WORCESTER Wolves boss Paul James believes Great Britain’s national basketball teams face “disaster” if there is no change to the way funding is allocated to different sports.

Basketball is one of the biggest participation sports in the country for youngsters but it does not receive any money from UK Sport.

The decision to cut funding was made in 2014 as GB were not seen capable of winning medals at future Olympics.

But James felt team sports should be treated differently and reckoned British Basketball’s sides were being “set up to fail”.

With concerns increasing over the future of basketball at elite level, Minister for Sport Tracey Crouch will hold an “emergency summit” this week to address the funding crisis.

“There is no way I am happy with the situation,” James said.

“I think team sports need to be looked at very differently to individual sports.

“In basketball you can only win bronze, silver and gold at an Olympics or World Championships whereas in swimming there are so many medals you can go for.

“Basketball is the second most played sport in the country and yet the funding does not reflect that so something is fundamentally wrong. It needs to be addressed.”

James coached Great Britain’s under 23s side between 2010 and 2012.

Wolves ace Robert Gilchrist was also named in the senior team who lost to Israel and Greece in the FIBA World Cup 2019 qualifiers last month.

“Leading up to the Olympics 2012, they actually got some decent funding,” James continued.

“I saw them go from being in Group C to now playing in Group A of the World Championships so there has been progression but the funding has been in place for them to get there.

“Taking that funding away is only going to lead to disaster as we might go from Group A to Group C again.

“I read that Team GB had to cancel training camps because they did not have the money.

“There is a saying that if you don’t prepare properly you are preparing to fail.”

With no UK Sport funding, Sport England agreed to provide £1.18milllion to British Basketball to support the men’s and women’s and under 20 international sides until March 2017.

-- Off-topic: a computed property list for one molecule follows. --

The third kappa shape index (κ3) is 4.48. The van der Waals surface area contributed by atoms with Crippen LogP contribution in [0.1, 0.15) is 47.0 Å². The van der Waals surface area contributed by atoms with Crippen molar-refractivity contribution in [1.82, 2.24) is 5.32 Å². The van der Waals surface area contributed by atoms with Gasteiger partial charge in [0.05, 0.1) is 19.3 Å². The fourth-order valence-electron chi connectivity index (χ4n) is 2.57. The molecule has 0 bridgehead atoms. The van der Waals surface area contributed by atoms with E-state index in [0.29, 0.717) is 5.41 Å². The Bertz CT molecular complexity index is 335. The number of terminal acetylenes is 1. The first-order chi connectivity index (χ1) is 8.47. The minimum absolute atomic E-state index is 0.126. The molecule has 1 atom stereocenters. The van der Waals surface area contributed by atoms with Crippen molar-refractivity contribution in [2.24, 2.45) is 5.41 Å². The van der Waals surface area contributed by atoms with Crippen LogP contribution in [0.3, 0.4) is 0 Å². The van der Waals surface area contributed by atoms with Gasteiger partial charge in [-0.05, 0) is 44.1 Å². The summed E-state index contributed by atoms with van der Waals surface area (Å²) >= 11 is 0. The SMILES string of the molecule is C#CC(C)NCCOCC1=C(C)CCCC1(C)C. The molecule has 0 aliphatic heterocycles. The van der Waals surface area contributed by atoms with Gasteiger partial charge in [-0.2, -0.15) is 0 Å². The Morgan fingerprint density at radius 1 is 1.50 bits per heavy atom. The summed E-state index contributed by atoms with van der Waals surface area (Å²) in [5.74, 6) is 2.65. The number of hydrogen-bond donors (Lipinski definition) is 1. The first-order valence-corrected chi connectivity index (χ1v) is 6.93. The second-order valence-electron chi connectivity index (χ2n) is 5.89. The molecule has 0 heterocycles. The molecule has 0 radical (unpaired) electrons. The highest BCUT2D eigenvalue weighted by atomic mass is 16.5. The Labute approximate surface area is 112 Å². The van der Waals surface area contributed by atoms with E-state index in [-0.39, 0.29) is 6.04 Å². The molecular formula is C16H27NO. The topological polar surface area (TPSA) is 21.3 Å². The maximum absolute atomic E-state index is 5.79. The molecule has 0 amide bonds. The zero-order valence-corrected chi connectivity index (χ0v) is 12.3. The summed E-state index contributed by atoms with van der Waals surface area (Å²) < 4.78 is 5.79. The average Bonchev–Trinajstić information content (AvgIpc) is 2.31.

It was then given a further £150,000 to help it fulfil its forthcoming fixtures.

But Sport England’s support is conditional on the governing body finding alternative investment.

A spokesperson from Sport England said: “We are disappointed to hear that British Basketball has not able to secure private sector funding to support the sport at the elite level.”

The spokesperson said they recognised the “significant value” of basketball and confirmed they were committing more than £6million to support the grassroots game and to develop talented athletes.

A spokesperson for UK Sport said its government-approved remit was to fund sports with the “best prospect of winning medals”.

And they said basketball “has not provided evidence to date” that it could do so at Tokyo 2020 or Paris 2024 although they admitted this would be “under review”.

Lisa Wainright, chief executive of British Basketball, said the country’s eight senior and age-group teams would be wound up unless they received £1million.

MP Crouch admitted more needed to be done to fund basketball.

“Basketball is an incredibly important sport,” she said.

“It does a great deal of social good, it inspires people in very urban communities to participate in sport and it's important that they do see a pathway into being able to represent the country.

“And with that in mind I am hosting an emergency summit to try to bring all the parties together so that we can have some sort of solution to the issue around funding.”